While the New York Times spent much of 2009 celebrating President Obama, the paper’s slant took a turn toward the nasty in 2010. From the surging Tea Party movement to a bipartisan backlash against his brand of big-government health “reform,“ Obama was challenged on many fronts. The Times reacted badly, seeing racial hostility behind every attack on our wise, hope-bringing, moderate president.
Times Watch broke down the year's most biased quotes into three categories: Poisoned Tea Party, Obama Adoration, and Just Plain Bizarre, and invited two distinguished outside Times critics to offer their take on some of the “best” quotes from the Times during the past year.
William McGowan is author of the new book “Gray Lady Down: What the Decline and Fall of the New York Times Means for America." For the Poisoned Tea Party category, McGowan chose this quote from Kate Zernike’s book on the Tea Party claiming “it was little wonder” that some people felt the movement was motivated by racism:
To talk about states' rights in the way some Tea Partiers did was to pretend that the twentieth century and the latter half of the nineteenth century had never happened, that the country had not rejected this doctrine over and over. It was little wonder that people heard the echo of the slave era and decided that the movement had to be motivated by racism.
McGowan argued: “Zernike's historical understanding of states' rights is limited to racial issues and racial issues only. For better or worse, the concept has also motivated many non-racial issues: taxation policy, educational policy and unfunded mandates for starters.”
His favorite in the Obama Adoration category came from reporter Sheryl Gay Stolberg:
From the moment he took the oath of office, using his entire name, Barack Hussein Obama, as he swore to protect and defend the Constitution, Mr. Obama has personified the hopes of many Americans about tolerance and inclusion. He has devoted himself to reaching out to the Muslim world, vowing, as he did in Cairo last year, 'a new beginning.' But his 'new beginning' has aroused nervousness in some, especially those who disagree with his counterterrorism policies, or those more comfortable with a vision of America as a white and largely Christian nation, and not the pluralistic melting pot Mr. Obama represents."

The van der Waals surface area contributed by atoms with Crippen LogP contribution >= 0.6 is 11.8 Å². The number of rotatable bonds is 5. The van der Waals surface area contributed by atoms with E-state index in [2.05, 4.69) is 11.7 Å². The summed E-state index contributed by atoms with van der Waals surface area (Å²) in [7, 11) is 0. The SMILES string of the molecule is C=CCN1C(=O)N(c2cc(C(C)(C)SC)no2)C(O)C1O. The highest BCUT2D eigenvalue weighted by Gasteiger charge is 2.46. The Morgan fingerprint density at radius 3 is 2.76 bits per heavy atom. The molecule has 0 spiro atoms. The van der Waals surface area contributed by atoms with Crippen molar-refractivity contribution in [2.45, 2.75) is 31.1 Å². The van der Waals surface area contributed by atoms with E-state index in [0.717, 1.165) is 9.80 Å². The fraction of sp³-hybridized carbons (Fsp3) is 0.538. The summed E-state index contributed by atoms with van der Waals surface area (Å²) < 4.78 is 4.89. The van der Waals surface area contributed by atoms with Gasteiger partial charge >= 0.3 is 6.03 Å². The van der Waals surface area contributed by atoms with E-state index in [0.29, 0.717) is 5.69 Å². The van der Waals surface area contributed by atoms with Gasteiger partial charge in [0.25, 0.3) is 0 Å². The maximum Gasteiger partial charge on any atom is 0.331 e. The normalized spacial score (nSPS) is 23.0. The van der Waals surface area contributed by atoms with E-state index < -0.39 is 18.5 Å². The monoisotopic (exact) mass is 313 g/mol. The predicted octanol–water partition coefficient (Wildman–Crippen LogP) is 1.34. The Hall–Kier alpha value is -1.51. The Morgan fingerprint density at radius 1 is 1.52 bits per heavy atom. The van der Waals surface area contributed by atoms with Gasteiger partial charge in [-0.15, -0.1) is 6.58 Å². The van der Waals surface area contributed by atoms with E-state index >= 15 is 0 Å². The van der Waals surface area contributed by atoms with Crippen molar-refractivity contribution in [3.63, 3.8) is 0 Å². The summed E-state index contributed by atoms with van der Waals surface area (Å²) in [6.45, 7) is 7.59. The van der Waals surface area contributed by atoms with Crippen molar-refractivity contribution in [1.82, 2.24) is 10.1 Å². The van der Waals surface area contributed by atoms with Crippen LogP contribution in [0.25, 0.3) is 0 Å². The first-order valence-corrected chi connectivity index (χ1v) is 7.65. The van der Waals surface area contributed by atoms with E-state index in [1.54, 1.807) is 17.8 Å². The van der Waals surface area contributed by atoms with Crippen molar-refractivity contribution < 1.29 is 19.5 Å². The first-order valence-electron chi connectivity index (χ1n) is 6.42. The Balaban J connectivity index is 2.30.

McGowan responded: “You couldn't put a better compendium of Obama hagiography and Times boosterism than this…Stolberg seems to not see that you can honorably disagree with Obama on many of his policies, such as his chosen form of outreach to the Islamic world as well as counterterrorism, and that this does not mean discomfort with a more pluralistic, secular America.”
Thomas Lifson is a recovering academic and editor at American Thinker. For Poisoned Tea Party, he picked the paper’s revealing photo caption that lumped peaceful Tea Party protesters in with the terrorist Weathermen of the late-60s.
VARYING DEGREES OF RAGE: The Weathermen, including Bill Ayers, second from right, during the Days of Rage in 1969, and anti-health reform protesters in Washington on Sunday.
Lifson responded: “Likening the Weathermen, who built bombs and smashed windows with peaceable ObamaCare protestors reflects the left wing desire that conservatives be understood as violent, even when they are not.”
He found his “favorite” quote in Just Plain Bizarre from peripatetic columnist Thomas Friedman‘s disturbing declaration on Meet the Press (excerpted):
I've been saying for awhile Tom, there's only one thing worse than one-party autocracy, the Chinese form of government, and that's one-party democracy. You know, in China, if the leadership can get around to an enlightened decision it can order it from the top down, OK.
In Lifson’s view, Friedman “unashamedly proclaims the motto of autocrats everywhere: democracy is too messy, so let a wise ruling class make the decision, and shut up.”
Thanks to the judges, and enjoy the full collection of quotes at Times Watch.